What's the Dalai Lama’s secret to happiness? Be kind

If you want to know how to be happy, I can proudly report that I now know the answer. I participated in “The Dalai Lama’s guide to happiness” on the Ten Percent Happier app, and it basically solved the riddle of life.

I’m kidding, of course.

Sort of.

The program was beautifully done. It took participants into the mountains of India (virtually) for 10 days of learning and meditation, and at the end of the experience, my main takeaway was wonderfully simple: To be happy, be kind.

The Dalai Lama said it over and over and over again. We can’t dwell in our anger and be happy and peaceful, too. But “a more altruistic mind brings more happiness.”

“Warmheartedness is the key factor for a happy life.”

This is so intriguing to me. It’s basic, yes, but it’s also almost uncomfortably eye-opening. It’s like, yeah, I’m kind, I have a warm heart, I’m a good person! But am I happy?


Not as much as I’d like to be.

I mean, of course, happiness isn’t meant to be felt all the time. The Dalai Lama seems to use it interchangeably with contentment. But even in that case — are you content all the time?

Or maybe a better measure is unhappiness. The Dalai Lama, from what I can see from my couch, seems to not experience unhappiness. Could you say the same?

All of this got me thinking about what his holiness actually means when he talks about warmheartedness and altruism, or in essence, kindness. I have to conclude that it's not the style that I know.

If I’m being honest, I’m kind and generous when I’m in the mood — when nothing has set me off, I’ve had enough sleep, I’m not hungry, my house isn’t a gigantic mess.

I hate to say it, but if I’m not in a good mental state, kindness is one of the first things to go. I become short and reactive. Sometimes I bite. Other times, it’s more subtle: I assume the worst, ride a high horse and become highly judgmental.

But the Dalai Lama has been working on this for about 80 years. He talks about his daily altruism practice and how he has actively cultivated the skill of warmheartedness all his life.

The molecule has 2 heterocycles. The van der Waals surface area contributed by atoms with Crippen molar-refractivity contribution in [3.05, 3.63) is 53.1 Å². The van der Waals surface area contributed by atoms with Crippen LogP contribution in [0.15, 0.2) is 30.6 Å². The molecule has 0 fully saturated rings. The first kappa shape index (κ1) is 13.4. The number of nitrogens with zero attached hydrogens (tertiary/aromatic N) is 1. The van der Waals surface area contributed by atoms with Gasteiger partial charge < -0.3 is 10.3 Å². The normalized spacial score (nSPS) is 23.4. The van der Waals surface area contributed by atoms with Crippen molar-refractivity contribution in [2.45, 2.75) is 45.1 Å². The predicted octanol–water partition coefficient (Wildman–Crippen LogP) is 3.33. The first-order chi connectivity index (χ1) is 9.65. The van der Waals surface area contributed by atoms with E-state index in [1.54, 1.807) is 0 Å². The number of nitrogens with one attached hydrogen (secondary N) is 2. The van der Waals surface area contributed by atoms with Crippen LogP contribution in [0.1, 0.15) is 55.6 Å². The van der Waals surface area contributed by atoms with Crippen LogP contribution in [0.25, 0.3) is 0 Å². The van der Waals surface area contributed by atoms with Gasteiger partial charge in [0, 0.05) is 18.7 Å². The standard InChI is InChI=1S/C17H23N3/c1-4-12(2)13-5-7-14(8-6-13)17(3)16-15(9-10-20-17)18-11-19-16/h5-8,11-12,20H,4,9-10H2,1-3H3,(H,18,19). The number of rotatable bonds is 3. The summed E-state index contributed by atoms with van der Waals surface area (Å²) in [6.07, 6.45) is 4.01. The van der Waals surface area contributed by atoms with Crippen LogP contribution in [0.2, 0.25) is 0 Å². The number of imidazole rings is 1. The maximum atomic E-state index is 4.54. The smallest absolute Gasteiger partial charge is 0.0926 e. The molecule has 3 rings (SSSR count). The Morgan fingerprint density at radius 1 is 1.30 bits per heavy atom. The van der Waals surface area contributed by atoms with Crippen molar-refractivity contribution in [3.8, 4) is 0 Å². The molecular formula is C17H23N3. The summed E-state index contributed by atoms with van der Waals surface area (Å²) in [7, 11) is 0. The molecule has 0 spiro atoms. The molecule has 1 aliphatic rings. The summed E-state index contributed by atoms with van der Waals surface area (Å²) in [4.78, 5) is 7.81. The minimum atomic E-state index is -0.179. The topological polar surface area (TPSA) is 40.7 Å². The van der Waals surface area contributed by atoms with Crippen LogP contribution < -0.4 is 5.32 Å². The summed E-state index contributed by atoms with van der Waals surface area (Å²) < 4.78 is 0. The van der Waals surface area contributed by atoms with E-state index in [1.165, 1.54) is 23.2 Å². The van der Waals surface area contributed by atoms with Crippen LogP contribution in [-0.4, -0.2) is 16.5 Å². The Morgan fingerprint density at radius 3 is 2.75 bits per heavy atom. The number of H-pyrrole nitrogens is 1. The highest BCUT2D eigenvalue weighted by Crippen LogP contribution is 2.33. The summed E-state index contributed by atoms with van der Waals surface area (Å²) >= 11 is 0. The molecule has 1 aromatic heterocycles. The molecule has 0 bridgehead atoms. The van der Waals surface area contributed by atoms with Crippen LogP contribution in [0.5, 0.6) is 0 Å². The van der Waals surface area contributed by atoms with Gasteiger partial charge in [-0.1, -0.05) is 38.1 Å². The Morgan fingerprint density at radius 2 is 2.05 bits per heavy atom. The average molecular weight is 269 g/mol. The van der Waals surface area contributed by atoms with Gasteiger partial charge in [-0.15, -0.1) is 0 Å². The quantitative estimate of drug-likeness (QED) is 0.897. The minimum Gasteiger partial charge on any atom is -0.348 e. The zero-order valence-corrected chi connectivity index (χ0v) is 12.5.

This, I’ve concluded, is the key.

The version of kindness and compassion that the Dalai Lama is referring to (the kind that precipitates enduring happiness / contentment) requires conscious tending. Let’s face it, most of us wing it in this department, and that doesn’t do the trick.

There are various meditation practices aimed at building warmheartedness, but I think it’s also something that we could simply prioritize better in our day to day lives.

That is, knowing what we know now, we could commit to integrating kindness more regularly and intentionally. We could get really devoted and conscious about it.

Maybe that looks like one “random act” each day or week. Maybe it’s deciding to be vigilant about noticing the times and places we’re inclined to turn our warmth way down (in big ways and small) and choosing to be fiercer and more relentless about keeping our compassion on.
See what fits for you, but I get the sense that some kind of commitment and daily practice here could be good for all of us. The Dalai Lama probably is onto something…

So, even if it takes 80-plus years to really get this down, let’s try. No discouragement, but lots of kindness and compassion for ourselves along the way.

Marci Izard Sharif is an author, yoga teacher, meditation facilitator and mother. In Feeling Matters, she writes about self-love, sharing self-care tools, stories and resources to know and be kind to yourself.